dux·​elles ˌdük-ˈsel How to pronounce duxelles (audio)
: a garnish or stuffing made especially of finely chopped sautéed mushrooms

Examples of duxelles in a Sentence

Recent Examples on the Web Menu items include beets with white asparagus, caracara, carrot and yogurt, quail with duxelles, pommes paolo and pomegranate, lamb with langoustine and bisque, and milk chocolate mousse torte. Susan Selasky, Detroit Free Press, 9 Feb. 2023 Spread about 1⁄2 cup of duxelles evenly over the crepes from edge to edge, about 1/8-inch thick. Gavin Kaysen, Robb Report, 30 Nov. 2022 Dishes might include toro sashimi with baked Macallan yeast seasoning and wasabi zuki, as well as wagyu filet Wellington with mushroom duxelles, prosciutto and Macallan demi-glace. Tori Latham, Robb Report, 13 Dec. 2022 This one is deconstructed, with the filet sitting on top of the pastry and mushroom duxelles. Bon Appétit Contributor, Bon Appétit, 12 Aug. 2022 The duxelles, while cooked until almost dry, can also throw some moisture, as will the pâté and mustard, so each step must be done perfectly or the meat will taste boiled. Gordon Hamersley, BostonGlobe.com, 14 June 2022 Tender beef slathered in Dijon mustard with mushroom duxelles and either pâté or prosciutto, all wrapped up first in a crepe and then in puff pastry, it is cooked in the oven until golden-brown. Gordon Hamersley, BostonGlobe.com, 14 June 2022 An indulgent, new entree is the $74 beef Wellington, which is an 8-ounce filet coated with mushroom duxelles and encased in puff pastry. Sarah Blaskovich, Dallas News, 13 Sep. 2021 The entree on everyone’s lips is salmon coulibiac, basically a fish version of beef Wellington in which a band of puff pastry and mushroom duxelles form a frame around the salmon and rice tinted with parsley puree. Washington Post, 27 July 2021

These examples are programmatically compiled from various online sources to illustrate current usage of the word 'duxelles.' Any opinions expressed in the examples do not represent those of Merriam-Webster or its editors. Send us feedback about these examples.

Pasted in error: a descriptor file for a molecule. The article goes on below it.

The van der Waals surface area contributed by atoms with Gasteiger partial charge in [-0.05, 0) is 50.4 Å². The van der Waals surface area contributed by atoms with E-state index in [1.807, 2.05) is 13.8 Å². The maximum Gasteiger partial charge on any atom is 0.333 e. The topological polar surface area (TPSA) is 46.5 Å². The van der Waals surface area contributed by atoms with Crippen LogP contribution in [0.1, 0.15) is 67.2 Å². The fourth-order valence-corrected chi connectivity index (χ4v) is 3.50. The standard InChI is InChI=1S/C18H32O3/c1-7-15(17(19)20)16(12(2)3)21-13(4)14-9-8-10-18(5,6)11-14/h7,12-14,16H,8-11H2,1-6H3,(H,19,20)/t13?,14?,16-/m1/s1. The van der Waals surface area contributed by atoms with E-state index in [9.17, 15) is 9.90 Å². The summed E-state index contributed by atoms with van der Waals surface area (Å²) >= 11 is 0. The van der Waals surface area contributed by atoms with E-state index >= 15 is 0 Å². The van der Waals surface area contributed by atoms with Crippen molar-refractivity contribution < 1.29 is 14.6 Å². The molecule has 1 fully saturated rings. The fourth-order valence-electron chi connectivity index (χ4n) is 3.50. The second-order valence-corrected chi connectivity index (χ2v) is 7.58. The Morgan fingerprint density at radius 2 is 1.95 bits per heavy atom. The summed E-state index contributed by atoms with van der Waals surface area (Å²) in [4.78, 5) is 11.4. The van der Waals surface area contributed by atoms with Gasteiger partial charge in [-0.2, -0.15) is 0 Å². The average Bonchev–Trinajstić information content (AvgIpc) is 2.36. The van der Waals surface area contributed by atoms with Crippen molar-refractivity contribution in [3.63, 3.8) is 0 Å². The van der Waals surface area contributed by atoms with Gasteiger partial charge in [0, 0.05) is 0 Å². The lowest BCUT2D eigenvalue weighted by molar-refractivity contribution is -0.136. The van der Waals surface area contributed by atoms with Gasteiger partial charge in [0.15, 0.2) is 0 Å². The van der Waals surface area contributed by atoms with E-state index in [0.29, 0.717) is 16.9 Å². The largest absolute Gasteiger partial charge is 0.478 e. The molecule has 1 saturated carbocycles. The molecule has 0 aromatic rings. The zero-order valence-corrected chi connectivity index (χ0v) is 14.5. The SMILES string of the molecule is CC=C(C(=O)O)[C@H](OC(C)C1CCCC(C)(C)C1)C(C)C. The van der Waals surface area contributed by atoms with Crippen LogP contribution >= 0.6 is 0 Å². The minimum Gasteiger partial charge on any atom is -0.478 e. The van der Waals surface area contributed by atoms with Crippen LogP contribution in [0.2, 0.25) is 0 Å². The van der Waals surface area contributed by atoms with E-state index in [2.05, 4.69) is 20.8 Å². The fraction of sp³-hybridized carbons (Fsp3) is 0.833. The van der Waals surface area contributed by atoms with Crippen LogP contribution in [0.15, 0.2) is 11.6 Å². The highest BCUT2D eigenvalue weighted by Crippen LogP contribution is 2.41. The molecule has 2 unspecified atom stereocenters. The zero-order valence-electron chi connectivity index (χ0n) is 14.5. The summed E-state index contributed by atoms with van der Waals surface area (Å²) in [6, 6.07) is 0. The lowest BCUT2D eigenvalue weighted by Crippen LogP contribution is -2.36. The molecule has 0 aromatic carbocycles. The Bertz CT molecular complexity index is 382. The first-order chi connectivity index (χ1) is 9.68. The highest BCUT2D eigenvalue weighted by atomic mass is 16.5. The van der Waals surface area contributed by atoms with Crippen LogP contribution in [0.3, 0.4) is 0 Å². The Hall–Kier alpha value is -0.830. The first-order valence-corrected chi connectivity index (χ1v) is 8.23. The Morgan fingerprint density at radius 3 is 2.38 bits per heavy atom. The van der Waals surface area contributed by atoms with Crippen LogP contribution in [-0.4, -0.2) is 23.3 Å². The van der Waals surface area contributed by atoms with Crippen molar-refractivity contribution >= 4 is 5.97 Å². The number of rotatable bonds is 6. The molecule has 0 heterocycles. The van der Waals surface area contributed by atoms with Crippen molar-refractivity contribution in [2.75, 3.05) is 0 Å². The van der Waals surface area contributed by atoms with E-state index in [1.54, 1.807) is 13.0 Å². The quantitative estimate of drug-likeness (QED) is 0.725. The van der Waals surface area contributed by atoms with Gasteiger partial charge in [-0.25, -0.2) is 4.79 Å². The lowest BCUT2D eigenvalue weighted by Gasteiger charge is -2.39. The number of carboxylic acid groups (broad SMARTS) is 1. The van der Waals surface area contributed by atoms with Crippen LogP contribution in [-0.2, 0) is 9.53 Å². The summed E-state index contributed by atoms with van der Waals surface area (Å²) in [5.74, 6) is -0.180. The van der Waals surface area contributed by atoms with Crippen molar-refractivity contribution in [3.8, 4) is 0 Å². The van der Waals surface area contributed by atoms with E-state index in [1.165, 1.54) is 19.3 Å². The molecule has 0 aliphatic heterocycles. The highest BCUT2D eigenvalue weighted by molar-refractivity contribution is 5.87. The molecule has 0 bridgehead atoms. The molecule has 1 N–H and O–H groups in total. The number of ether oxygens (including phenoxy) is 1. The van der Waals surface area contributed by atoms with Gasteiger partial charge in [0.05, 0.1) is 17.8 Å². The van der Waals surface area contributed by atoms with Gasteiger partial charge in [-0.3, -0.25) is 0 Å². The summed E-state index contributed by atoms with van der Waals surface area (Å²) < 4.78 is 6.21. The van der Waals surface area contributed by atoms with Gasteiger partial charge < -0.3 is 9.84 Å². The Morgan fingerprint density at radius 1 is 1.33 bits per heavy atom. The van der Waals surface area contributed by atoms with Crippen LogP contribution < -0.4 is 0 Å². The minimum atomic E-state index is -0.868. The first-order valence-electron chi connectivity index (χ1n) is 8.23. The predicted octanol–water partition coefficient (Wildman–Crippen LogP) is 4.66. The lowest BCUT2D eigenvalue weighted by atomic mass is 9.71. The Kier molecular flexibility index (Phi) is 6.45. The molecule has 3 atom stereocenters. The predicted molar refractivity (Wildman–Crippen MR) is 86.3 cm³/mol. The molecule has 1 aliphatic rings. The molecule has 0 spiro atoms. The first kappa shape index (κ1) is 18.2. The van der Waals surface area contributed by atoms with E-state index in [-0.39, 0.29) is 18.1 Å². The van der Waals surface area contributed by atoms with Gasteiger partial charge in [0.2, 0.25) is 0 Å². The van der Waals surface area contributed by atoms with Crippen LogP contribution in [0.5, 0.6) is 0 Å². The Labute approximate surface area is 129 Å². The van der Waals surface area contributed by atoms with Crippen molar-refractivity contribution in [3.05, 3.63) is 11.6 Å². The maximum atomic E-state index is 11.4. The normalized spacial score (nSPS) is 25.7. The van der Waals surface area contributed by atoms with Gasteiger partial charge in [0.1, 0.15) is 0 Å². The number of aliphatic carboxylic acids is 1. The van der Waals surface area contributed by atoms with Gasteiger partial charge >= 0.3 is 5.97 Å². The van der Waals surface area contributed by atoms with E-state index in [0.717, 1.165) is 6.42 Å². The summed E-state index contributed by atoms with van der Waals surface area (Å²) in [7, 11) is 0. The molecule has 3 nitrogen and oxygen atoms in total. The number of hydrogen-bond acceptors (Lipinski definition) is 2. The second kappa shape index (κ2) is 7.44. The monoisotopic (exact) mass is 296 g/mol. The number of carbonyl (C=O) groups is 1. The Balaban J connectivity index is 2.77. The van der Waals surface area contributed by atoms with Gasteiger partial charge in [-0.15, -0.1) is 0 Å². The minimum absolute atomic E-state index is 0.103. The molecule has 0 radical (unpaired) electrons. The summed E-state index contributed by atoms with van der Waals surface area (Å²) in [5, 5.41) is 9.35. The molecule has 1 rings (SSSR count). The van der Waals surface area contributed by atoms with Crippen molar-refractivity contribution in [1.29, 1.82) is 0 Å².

Word History


borrowed from French, perhaps after Louis Chalon du Blé, Marquis d'Uxelles †1658 French nobleman and general

Note: Though the association with the Marquis d'Uxelles may be correct, the history of the word is obscure. It is attributed by popular sources (such as online cooking blogs) to the chef François Pierre de la Varenne (1615-78), who wrote an influential early cookbook, Le cuisinier françois (Paris, 1651); the mushrooom preparation is described in the book (p. 113), but called champignons à l'olivier (literally, "mushrooms in the style of the olive tree"). The word is not entered in André Viard's culinary encyclopedia Le cuisinier impérial (Paris, 1806). In the restaurateur Antoine Beauvilliers's L'art de cuisinier, tome 1 (Paris, 1814), p. 73, the preparation is called la ducelle, in a later edition (Le bon et parfait cuisinier universel, Paris, 1837, p. 67) à la Durcelle.

First Known Use

1877, in the meaning defined above

Time Traveler
The first known use of duxelles was in 1877

Dictionary Entries Near duxelles

Cite this Entry

“Duxelles.” Merriam-Webster.com Dictionary, Merriam-Webster, https://www.merriam-webster.com/dictionary/duxelles. Accessed 19 Jun. 2024.

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